Found you, via The Bluestalking Reader. Thank you for coming over to my blog. I'll add you to my visiting list and come over regularly, but not if you persist in blogging about chocolate! I am allergic to it. I love it, but it really does not love me. One of my best friends lives within walking distance of the main Cadbury's factory and when the wind is in the right direction, I won't visit her; the smell is just heart-breaking.

3:46 pm  
Blogger equiano said...

Dorothy - you're clearly an excellent BookMooch evangelist!

Danielle - judging from your blog descriptions of interesting bookbuying forays, I think mainstream book retailing is doing just fine! :)
Enjoy that chocolate...

Lisa - I think the specialist/obscure market is yet to be extensively seen on BookMooch (maybe because people can sell them for a profit on Amazon and ebay?), but having said that, the title I mooched was not popular fiction, and the book I sent out was a VERY dense academic treatise, so there's scope for future development.

Ann - a chocolate allergy?! Sounds excruciating, I don't know how you manage to restrain yourself, although come to think of it, perhaps your friend has the right idea and living downwind from Cadburys might desensitize one! Just another smell on the breeze, like freshly mown hay.

10:59 pm  
Anonymous Helen said...

Hello - I am Ann's friend who can walk our of her front door and smell the chocolate!! It is lovely and smelling often substitutes for eating which is better for the waistline, teeth and of course for allergy sufferers - Ann: you should come and smell the chocolate! I had already noted your comment on Ann's site because of your name. I was teaching a module this morning which begins with looking at an extract from Olaudah Equiano's autobiography. I wrote my thesis on African Women's fiction so am interested to come across someone else with an interest in African fiction. I am a regular visitor to the African Books Collective Website (and spend too much money on books there!).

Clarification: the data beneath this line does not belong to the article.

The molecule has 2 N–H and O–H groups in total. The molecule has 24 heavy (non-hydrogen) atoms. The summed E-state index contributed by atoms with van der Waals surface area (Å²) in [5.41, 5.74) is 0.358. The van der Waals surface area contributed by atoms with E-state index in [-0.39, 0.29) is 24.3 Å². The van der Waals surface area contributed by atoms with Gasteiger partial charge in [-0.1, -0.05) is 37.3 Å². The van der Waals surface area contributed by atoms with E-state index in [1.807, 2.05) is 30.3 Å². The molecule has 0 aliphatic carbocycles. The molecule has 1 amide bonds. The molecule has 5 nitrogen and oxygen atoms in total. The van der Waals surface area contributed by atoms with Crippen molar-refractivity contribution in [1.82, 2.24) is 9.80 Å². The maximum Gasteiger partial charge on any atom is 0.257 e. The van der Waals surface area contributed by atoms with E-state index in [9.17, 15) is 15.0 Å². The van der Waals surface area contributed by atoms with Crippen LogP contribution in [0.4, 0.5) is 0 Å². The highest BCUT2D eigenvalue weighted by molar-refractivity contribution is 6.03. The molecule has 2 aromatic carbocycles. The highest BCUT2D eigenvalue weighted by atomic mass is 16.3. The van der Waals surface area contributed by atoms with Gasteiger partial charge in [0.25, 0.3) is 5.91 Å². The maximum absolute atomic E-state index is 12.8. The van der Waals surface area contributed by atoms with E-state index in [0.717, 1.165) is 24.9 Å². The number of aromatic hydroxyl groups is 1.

12:46 pm  
Blogger equiano said...

Welcome, Helen. Very good to meet others with an interest in African fiction - what was your thesis about/who did it look at? The African Books Collective brings lots of hard-to-find titles into the country - I know them well from when I used to run the Africa Book Centre and sold all their lists - good people.

Clearly, I need to move near a chocolate factory, if just smelling it daily is a good substitution for eating it! I can never resist good chocolate...

7:04 am  
Anonymous Helen said...

I worked on women's fiction across the continent. My main authors were Yvonne Vera and Lindsey Collen but I also looked at work by Ama Ata Aidoo (I love her writing; it is so tongue in cheek!), Buchi Emecheta, Bessie Head as well as some 'one offs' mainly bought from ABC. I was looking at the way these authors write about violence against women and seeing how this might lead to a feminist position on women's position in society. It was quite a girm topic at times so I did eat quite a lot of chocolate whilst writing it. I have recently been getting back into reading African Women's work but mainly new books by favourite authors so if you know if any new and exciting writers do let me know! I must go and scour the ABC lists again!

9:58 am  
Blogger equiano said...

Helen - that sounds really interesting. New women's fiction I'd have a look at Tsitsi Dangarembga (THE BOOK OF NOT - although her earlier book NERVOUS CONDITIONS is where I'd start with her as it's fantastic), Chimamanda Ngozi Adichie (her latest is HALF OF A YELLOW SUN, although again I'd start with her first PURPLE HIBISCUS). Leila Aboulela's MINARET recently out in paperback and although it isn't new, the Heinemann anthology OPENING SPACES: AN ANTHOLOGY OF CONTEMPORARY AFRICAN WOMEN'S WRITING edited by Yvonne Vera has a really interesting and wide-ranging selection. other newies to look out for Helen Oyeyemi, Delia Jarrett-Macauley, Doreen Baingana.

Older titles with your interests Darko's THE HOUSEMAID should be a winner; then there's Assia Djebar, Doris Lessing, Mariama Ba...

9:46 pm